Warehouse workers helping to load a delivery truck for shipments.

How to Become Your Carrier’s Favorite Shipper

In today’s tight freight carrier market, becoming a shipper of choice is even more crucial for getting shipments out on time. Learn how to build a preferred shipper status with your carrier.

Manufacturing output has been steadily increasing over the last five years. This gain is great news for businesses but is causing headaches for many warehouse managers who must ensure that each and every item ships on time.

Finding carriers for all of these goods is increasingly challenging. Small package and less than load (LTL) companies are constrained and are being squeezed by driver shortages, increased fuel costs and regulatory changes, such as limits on how long drivers can be on the road. As a result, carriers are now being pickier about which companies they work with.

To make sure their shipments are at the front of the shipping pack, warehouse managers are pursuing preferred shipper status with their carriers.

Use the following tactics to become a shipper of choice.

Put Yourself in the Carrier’s Shoes

The first step to establishing a preferred shipper status is to understand your carrier’s priorities and challenges. Only then can you be a customer that they want to prioritize.

Jack Ampuja, president of advisory firm Supply Chain Optimizers, recommends meeting with your carrier’s sales and operations team to find out how you can work best with them. “Knowing what the other party is trying to accomplish is the key to mutual benefit,” he explains.

Use the meeting with your shipping vendor to:

  • Listen. Ask your carrier questions about their business, their pain points or capacity constraints and their customer expectations. Find out what helps them function more efficiently and what causes frustration.
  • Show appreciation. Let your carrier know how important they are to your success. “Emphasize that they are an essential partner in delivering products to valued customers on time,” says Rob Martinez, CEO and co-founder of logistics consulting provider Shipware.
  • Establish communication channels. Determine the best way to proactively alert your carriers to changes in package volume or size that might require additional trucks or personnel. Also, build a plan for how your provider can flag problems and quickly communicate with you.

Shore Up Internal Processes

A strong relationship with your carrier is important, but inefficiencies in your systems will keep you from being a shipper of choice. For example, delays and the associated costs of holding up drivers are a top carrier frustration. Freight technology provider Convoy found that 63 percent of preferred shippers strive to decrease the amount of time drivers wait at their facilities.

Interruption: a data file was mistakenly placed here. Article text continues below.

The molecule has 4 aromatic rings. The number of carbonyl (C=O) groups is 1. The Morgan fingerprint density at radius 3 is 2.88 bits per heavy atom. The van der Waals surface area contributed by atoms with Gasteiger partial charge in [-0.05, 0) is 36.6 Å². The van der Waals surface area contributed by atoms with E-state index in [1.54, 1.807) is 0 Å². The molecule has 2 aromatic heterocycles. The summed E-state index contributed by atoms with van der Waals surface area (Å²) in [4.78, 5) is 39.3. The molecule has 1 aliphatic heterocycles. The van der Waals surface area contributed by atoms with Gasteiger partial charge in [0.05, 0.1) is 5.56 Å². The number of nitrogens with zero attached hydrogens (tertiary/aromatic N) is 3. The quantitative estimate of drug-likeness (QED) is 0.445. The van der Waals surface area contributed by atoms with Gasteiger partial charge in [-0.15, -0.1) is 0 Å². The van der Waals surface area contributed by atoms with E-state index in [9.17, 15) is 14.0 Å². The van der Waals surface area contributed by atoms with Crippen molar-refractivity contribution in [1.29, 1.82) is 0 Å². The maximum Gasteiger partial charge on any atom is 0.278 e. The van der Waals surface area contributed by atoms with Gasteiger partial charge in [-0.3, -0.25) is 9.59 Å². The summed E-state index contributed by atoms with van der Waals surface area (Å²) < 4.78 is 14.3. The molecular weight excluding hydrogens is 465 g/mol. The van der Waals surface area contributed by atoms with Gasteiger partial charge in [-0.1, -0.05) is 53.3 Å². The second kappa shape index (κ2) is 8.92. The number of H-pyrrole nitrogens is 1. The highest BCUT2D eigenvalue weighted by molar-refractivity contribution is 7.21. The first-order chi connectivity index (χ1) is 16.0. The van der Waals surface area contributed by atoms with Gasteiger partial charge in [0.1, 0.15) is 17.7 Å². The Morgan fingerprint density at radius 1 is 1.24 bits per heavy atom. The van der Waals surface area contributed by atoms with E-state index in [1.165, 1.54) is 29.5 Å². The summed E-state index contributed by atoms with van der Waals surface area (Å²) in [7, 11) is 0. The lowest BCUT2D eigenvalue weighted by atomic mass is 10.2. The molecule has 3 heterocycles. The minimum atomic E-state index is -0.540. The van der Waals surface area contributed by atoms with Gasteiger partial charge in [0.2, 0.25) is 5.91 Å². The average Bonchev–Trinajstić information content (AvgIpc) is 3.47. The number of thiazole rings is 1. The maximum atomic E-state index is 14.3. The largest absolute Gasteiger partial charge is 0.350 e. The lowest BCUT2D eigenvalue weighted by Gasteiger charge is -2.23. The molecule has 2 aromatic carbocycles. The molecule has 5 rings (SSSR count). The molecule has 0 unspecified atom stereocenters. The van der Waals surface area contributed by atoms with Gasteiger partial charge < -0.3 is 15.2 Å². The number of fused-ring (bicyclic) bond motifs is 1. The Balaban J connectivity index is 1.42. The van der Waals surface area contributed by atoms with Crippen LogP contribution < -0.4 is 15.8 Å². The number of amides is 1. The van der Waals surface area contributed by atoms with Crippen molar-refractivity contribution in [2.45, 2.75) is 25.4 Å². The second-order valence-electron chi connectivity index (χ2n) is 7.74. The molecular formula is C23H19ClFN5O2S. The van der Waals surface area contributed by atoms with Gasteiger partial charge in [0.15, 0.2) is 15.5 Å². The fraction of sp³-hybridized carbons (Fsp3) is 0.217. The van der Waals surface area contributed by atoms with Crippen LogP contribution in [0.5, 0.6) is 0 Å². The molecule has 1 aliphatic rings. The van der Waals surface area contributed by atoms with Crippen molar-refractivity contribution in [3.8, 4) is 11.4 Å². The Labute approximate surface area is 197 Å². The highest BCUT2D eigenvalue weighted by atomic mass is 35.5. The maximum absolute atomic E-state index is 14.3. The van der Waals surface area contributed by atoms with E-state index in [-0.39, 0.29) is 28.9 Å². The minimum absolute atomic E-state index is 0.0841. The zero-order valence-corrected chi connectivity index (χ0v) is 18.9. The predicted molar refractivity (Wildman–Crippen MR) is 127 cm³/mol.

Protect your status and reduce delays by:

  • Packing effectively. Sturdy boxes, strong tape, clearly printed labels and the right void fill ensure efficient use of your carrier’s space and time. Ampuja explains that boxes with excess void can add to the carrier’s costs by taking up room.
  • Streamlining loading. Keep loading areas clear so carriers’ trucks and personnel can get in and out quickly. The right sized pallet is also crucial. Oversized pallets may not fit on the truck and undersized pallets can be unstable.
  • Completing paperwork. To save time, double check that all documentation is correct before the driver arrives, and be ready to hand it off right away.
  • Asking about technology. Martinez advises checking with your carrier about technologies they use, such as tracking software or scheduling platforms to improve shipping efficiency or lower costs.

Get to Know Your Driver

Your driver is on the front line of your shipping process. Getting to know them and their preferences can be beneficial for both of you.

When they arrive, make it a point to ask for recommendations on how you can make it easier for shipment pick-ups and drop-offs. A few minutes of conversation before they get back on the road can help establish a better working relationship.

Make it a point to acknowledge their good work, too. Drivers who feel appreciated are more willing to go the extra mile, whether it’s picking up shipments earlier or later or providing any additional carrier services your warehouse may need.

“Look for ways to recognize your driver,” Martinez suggests. “Compliment the driver to their boss and write letters of commendation if they have done an excellent job.”

Establishing a shipper of choice status is vital to getting your products out on time — but it’s a status that requires maintenance. Make sure your entire warehouse team is on board to sustain your preferred shipper standing. Everyone from the top down needs to know how to achieve objectives and keep the relationship running smoothly.